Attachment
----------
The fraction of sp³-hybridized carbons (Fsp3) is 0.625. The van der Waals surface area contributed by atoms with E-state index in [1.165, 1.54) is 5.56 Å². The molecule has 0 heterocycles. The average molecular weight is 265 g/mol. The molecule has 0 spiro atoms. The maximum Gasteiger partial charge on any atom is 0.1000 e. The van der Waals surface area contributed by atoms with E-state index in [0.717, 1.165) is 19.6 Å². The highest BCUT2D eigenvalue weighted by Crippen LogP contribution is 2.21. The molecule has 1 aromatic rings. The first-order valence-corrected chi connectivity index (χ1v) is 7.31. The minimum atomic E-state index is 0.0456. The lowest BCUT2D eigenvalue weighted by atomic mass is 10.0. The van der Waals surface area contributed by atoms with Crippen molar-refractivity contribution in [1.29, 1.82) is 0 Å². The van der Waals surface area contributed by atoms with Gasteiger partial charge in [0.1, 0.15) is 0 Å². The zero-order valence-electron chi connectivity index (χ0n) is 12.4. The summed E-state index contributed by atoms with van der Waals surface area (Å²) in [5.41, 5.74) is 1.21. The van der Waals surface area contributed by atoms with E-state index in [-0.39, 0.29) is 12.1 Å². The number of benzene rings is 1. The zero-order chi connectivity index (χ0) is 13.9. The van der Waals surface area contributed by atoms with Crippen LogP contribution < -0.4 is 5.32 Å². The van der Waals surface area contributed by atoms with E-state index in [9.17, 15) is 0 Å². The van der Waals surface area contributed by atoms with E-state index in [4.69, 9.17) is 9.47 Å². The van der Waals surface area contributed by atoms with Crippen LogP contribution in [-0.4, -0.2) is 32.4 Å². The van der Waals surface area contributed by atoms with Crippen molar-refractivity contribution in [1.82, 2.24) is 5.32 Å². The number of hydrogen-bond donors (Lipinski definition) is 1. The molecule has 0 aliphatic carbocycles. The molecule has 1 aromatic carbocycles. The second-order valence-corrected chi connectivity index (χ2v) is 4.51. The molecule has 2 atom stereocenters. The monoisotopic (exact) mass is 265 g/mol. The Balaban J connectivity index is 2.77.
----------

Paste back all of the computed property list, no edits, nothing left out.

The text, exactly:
The fraction of sp³-hybridized carbons (Fsp3) is 0.625. The van der Waals surface area contributed by atoms with E-state index in [1.165, 1.54) is 5.56 Å². The molecule has 0 heterocycles. The average molecular weight is 265 g/mol. The molecule has 0 spiro atoms. The maximum Gasteiger partial charge on any atom is 0.1000 e. The van der Waals surface area contributed by atoms with E-state index in [0.717, 1.165) is 19.6 Å². The highest BCUT2D eigenvalue weighted by Crippen LogP contribution is 2.21. The molecule has 1 aromatic rings. The first-order valence-corrected chi connectivity index (χ1v) is 7.31. The minimum atomic E-state index is 0.0456. The lowest BCUT2D eigenvalue weighted by atomic mass is 10.0. The van der Waals surface area contributed by atoms with Crippen molar-refractivity contribution in [1.29, 1.82) is 0 Å². The van der Waals surface area contributed by atoms with Gasteiger partial charge in [0.1, 0.15) is 0 Å². The zero-order valence-electron chi connectivity index (χ0n) is 12.4. The summed E-state index contributed by atoms with van der Waals surface area (Å²) in [5.41, 5.74) is 1.21. The van der Waals surface area contributed by atoms with E-state index in [-0.39, 0.29) is 12.1 Å². The number of benzene rings is 1. The zero-order chi connectivity index (χ0) is 13.9. The van der Waals surface area contributed by atoms with Crippen LogP contribution < -0.4 is 5.32 Å². The van der Waals surface area contributed by atoms with E-state index in [9.17, 15) is 0 Å². The van der Waals surface area contributed by atoms with E-state index in [4.69, 9.17) is 9.47 Å². The van der Waals surface area contributed by atoms with Crippen LogP contribution in [-0.4, -0.2) is 32.4 Å². The van der Waals surface area contributed by atoms with Crippen molar-refractivity contribution in [1.82, 2.24) is 5.32 Å². The number of hydrogen-bond donors (Lipinski definition) is 1. The molecule has 0 aliphatic carbocycles. The molecule has 1 aromatic carbocycles. The second-order valence-corrected chi connectivity index (χ2v) is 4.51. The molecule has 2 atom stereocenters. The monoisotopic (exact) mass is 265 g/mol. The Balaban J connectivity index is 2.77.